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The Genetics of Pancreatic Cancer

-- The Discoveries

 

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Telomeric and Mitochondrial DNA

Telomeres do what?  Telomeres are the ends of chromosomes.  They are like caps on a fence post, special structures that keep chromosomes from falling apart; when that happens, the chromosome can lose (delete) genes from region, or the broken end can join with other chromosomes to form a translocation. We have found that virtually all of the early forms of pancreatic neoplasia, the precursors to cancer, have dramatically short telomeres.  We believe that this is the underlying reason for many of the genetic changes in pancreatic ducts, changes that over a period of decades can lead to the evolution of a cancer.  Without the loss of so much telomeric DNA, it is possible that people would never get pancreatic cancer.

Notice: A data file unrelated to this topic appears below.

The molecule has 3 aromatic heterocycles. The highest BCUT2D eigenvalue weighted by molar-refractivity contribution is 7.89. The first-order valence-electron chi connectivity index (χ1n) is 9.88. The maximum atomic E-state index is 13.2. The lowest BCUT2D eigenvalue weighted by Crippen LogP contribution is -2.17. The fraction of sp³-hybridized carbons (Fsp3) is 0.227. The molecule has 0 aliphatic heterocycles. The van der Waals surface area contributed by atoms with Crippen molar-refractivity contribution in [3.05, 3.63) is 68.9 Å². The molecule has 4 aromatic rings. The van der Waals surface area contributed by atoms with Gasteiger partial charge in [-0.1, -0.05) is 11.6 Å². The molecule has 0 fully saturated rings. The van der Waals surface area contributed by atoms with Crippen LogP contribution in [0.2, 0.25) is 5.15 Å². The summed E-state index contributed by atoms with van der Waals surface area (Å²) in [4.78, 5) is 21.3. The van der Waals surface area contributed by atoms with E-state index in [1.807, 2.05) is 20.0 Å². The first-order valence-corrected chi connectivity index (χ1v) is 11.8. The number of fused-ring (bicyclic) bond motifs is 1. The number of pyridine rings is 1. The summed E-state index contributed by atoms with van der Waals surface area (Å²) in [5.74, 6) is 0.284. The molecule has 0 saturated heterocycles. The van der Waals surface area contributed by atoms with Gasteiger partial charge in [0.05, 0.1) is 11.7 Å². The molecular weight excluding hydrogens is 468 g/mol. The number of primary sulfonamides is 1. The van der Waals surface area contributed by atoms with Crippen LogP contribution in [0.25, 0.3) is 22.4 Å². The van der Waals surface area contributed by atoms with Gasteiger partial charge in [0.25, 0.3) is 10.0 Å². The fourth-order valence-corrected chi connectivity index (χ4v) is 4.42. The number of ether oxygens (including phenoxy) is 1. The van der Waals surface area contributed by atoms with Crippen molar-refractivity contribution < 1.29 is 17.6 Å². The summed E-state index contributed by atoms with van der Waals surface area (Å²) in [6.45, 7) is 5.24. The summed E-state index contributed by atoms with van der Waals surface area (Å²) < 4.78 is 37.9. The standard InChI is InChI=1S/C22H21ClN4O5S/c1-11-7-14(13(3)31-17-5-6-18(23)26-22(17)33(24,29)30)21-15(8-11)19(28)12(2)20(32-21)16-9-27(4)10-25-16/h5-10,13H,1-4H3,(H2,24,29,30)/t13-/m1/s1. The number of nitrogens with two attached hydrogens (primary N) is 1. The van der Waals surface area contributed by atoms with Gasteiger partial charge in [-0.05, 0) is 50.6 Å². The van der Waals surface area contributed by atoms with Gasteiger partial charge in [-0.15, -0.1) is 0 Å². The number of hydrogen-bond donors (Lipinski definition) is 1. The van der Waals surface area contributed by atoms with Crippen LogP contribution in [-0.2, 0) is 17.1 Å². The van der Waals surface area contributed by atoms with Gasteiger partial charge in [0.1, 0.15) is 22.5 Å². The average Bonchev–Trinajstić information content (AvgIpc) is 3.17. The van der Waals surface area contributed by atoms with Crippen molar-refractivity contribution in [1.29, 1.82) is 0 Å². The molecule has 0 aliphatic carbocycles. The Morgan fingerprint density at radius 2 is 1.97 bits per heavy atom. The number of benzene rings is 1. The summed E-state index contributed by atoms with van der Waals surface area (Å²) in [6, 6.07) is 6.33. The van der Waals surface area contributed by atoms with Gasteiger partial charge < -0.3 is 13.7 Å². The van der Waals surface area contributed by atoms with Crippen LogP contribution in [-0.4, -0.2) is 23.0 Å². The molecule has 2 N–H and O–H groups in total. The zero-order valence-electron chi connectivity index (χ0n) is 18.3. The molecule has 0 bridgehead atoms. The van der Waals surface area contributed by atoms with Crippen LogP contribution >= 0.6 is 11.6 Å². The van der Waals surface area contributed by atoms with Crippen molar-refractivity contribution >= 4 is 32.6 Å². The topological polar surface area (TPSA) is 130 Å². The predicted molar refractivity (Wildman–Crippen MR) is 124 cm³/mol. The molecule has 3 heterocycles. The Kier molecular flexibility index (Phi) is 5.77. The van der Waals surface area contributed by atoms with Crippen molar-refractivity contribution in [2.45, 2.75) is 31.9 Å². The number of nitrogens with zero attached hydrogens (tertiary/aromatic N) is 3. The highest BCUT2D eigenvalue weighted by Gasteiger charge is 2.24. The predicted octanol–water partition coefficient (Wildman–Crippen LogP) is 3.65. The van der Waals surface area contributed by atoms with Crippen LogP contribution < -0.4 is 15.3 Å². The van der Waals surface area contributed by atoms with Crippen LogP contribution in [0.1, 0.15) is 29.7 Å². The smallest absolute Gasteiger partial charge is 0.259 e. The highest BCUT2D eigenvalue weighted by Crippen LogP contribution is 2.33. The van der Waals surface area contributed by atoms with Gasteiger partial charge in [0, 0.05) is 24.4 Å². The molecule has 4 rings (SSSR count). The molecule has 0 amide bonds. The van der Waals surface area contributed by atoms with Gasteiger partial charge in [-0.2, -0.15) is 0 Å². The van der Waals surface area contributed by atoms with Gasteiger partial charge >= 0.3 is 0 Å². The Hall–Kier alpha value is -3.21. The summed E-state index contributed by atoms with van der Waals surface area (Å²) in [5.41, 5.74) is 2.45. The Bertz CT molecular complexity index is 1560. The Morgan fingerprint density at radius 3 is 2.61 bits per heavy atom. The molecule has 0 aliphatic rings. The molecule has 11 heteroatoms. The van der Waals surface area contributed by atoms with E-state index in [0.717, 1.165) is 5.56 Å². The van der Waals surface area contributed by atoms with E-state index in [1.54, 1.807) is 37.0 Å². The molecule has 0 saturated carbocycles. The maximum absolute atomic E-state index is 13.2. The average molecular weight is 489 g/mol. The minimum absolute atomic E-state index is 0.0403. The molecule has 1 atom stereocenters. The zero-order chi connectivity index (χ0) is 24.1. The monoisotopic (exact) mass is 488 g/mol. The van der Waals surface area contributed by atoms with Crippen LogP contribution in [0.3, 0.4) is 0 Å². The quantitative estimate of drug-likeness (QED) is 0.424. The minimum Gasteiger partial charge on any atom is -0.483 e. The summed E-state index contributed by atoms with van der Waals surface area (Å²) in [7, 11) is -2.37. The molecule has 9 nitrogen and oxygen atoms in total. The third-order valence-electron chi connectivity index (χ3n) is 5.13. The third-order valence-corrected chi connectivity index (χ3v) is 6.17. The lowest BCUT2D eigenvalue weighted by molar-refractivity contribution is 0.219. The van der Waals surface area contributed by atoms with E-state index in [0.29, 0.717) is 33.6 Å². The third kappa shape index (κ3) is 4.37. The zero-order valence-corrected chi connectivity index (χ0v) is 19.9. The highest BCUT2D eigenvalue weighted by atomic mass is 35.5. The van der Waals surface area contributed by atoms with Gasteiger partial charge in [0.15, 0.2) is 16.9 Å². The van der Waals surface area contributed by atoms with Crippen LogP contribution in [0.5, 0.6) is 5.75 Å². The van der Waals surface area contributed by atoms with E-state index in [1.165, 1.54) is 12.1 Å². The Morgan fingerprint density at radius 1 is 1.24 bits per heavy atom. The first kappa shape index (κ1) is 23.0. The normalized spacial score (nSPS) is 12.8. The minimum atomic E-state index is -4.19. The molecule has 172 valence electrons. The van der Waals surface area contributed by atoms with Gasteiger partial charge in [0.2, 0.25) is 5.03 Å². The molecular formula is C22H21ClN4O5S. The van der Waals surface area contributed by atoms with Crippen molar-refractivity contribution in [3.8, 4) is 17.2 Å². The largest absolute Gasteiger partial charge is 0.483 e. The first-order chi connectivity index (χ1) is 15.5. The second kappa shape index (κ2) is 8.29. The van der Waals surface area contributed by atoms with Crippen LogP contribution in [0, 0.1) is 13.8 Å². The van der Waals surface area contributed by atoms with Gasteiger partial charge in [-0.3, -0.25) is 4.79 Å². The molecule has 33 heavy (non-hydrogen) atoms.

What do mitochondria have to do with cancer?  The answer to this question may be a surprise.   Mitochondria are the energy powerhouses of the cell, in which oxygen is consumed to produce chemical power for other cell functions.  The mitochondria are not in the cell nucleus where most cellular DNA resides, and mitochondria indeed have their own separate DNA.  The vast majority of pancreatic cancers have mutations in mitochondrial DNA.  But these mutations seldom seem to have an effect on normal mitochondrial functions.  Such mutations may just be a fairly normal accompaniment of aging.  We don't yet know whether mitochondria have any special role in helping to produce cancers.  But because pancreatic cancer cells have such a dramatic increase in the amount of mitochondrial DNA compared to normal cells, it may in the future be easier to detect cancer by detection of the mitochondrial mutations than by detection of mutations in the nuclear DNA.